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Saturday, February 29 • 1:00pm - 2:15pm
Data in Literary Studies

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Chair: Sara Sikes

Jim Cocola, "All the Feels: Affective Analysis for Literary Studies"
When evaluating matters of content, language, and style among writers, machine reading can help humans discern patterns too arduous to tabulate by hand. In this paper (which could also be remediated as a demonstration) I employ natural language processing through the use of regular expressions in the Python programming language in order to conduct affective analyses across a series of literary genres: modern drama, the modern novel, modern poetry, and the slave narrative. While a well-established tradition of stylometry has employed similar methods toward the end of authorial attribution, and recent work in the digital humanities has focused on large corpora (Jockers) or single texts (Moretti), my efforts turn on questions of comparative literature concerning specific aesthetic movements, national traditions, and subject positions. Whereas sentiment analysis employs text mining methods in pursuit of coarser distinctions (positive, neutral, negative), I aim at a broader and deeper parsing of affect, drawing on classifications by leading psychologists in the field (James, Lazarus and Lazarus). In this vein, machine reading enables questions that may not even occur to human readers alone. Is modern drama happier or sadder in America or Britain? Which modern novelists—in emphasizing pain over pleasure—have the most masochistic tendencies? Are Romantic poets more likely to emphasize singular over plural forms of feeling? Do slave narratives by men contain more anger, fear, and rage than slave narratives by women? Natural language processing promises to teach us much about the ways in which writers use language to express affect. I aim to offer an overview and exemplification of that potential in these remarks. In the process, I will also attend to classroom applications in a seminar I'll be offering concurrently at WPI titled "Textual Engineering," possibly including contributions from one or more students enrolled in that seminar.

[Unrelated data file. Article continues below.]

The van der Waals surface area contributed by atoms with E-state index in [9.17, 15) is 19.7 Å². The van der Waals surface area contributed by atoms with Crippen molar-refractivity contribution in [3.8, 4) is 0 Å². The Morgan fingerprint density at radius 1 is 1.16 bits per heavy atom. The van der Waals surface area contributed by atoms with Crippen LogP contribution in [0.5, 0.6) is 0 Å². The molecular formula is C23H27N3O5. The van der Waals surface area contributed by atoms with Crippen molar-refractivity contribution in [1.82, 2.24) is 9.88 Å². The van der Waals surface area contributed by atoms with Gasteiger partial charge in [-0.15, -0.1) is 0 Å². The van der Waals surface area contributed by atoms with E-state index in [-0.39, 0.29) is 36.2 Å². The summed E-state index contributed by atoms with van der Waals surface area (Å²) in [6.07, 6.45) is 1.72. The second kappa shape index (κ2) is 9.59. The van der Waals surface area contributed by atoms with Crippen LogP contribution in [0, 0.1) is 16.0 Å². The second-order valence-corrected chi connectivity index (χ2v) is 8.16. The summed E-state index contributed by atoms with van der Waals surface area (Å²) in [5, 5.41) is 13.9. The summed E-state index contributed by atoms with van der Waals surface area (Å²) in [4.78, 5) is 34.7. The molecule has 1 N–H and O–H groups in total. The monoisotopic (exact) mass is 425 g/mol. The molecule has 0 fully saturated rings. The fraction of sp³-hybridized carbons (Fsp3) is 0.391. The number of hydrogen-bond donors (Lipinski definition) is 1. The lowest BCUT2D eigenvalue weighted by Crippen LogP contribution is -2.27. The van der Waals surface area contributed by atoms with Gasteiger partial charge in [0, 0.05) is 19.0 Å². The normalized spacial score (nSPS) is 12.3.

Yohei Igarashi, "Philological Data"
This paper returns to the early decades of English as a professionalized, departmentalized university discipline, and recovers how American philologists undertook an early and significant datafication of literary works. Specifically, my paper considers The Concordance Society (founded at the 1906 MLA meeting by the philologist, Albert S. Cook), which went on in the ensuing decades to produce collaboratively a series of concordances, via paper slips and other pre-electronic media, primarily for canonical vernacular poets. We know already from disciplinary histories that philologists dominated the discipline in the later nineteenth century – wielding more professional power than belletristic, appreciationist instructors – due to their credentials and the then-reigning disciplinary ideal of scientificity. We know too from histories of humanities computing that a landmark moment in “literary data processing” was the 1964 conference of the same name, organized by English professors Jess B. Bessinger, Jr. and Stephen M. Parrish in conjunction with IBM computer scientists. But in between these two moments, The Concordance Society – founded when philology was beginning its decline, but before the electronic literary data processing projects that would follow in the Society’s footsteps – is particularly instructive for us today with regard to the notion of literary data. This paper demonstrates that The Concordance Society negotiated between two views of literature: literature viewed as aggregable documents capable of yielding data, information, and facts, and literature viewed belletristically as artworks. By relating Lane Cooper’s 1911 Concordance to the Poems of William Wordsworth to later 19th-century philological scholarly practice, and drawing on recent theories of data, this paper suggests that the original tension between philological datafication and belletristic appreciation runs through the history of literary study – and that this tension can grasped not as an irresolvable, enduring conflict but as pointing to the ontological flexibility of literary artifacts as a modern disciplinary object.


Jim Cocola

Worcester Polytechnic Institute

Yohei Igarashi

University of Connecticut

Saturday February 29, 2020 1:00pm - 2:15pm EST
LITC 182

Attendees (9)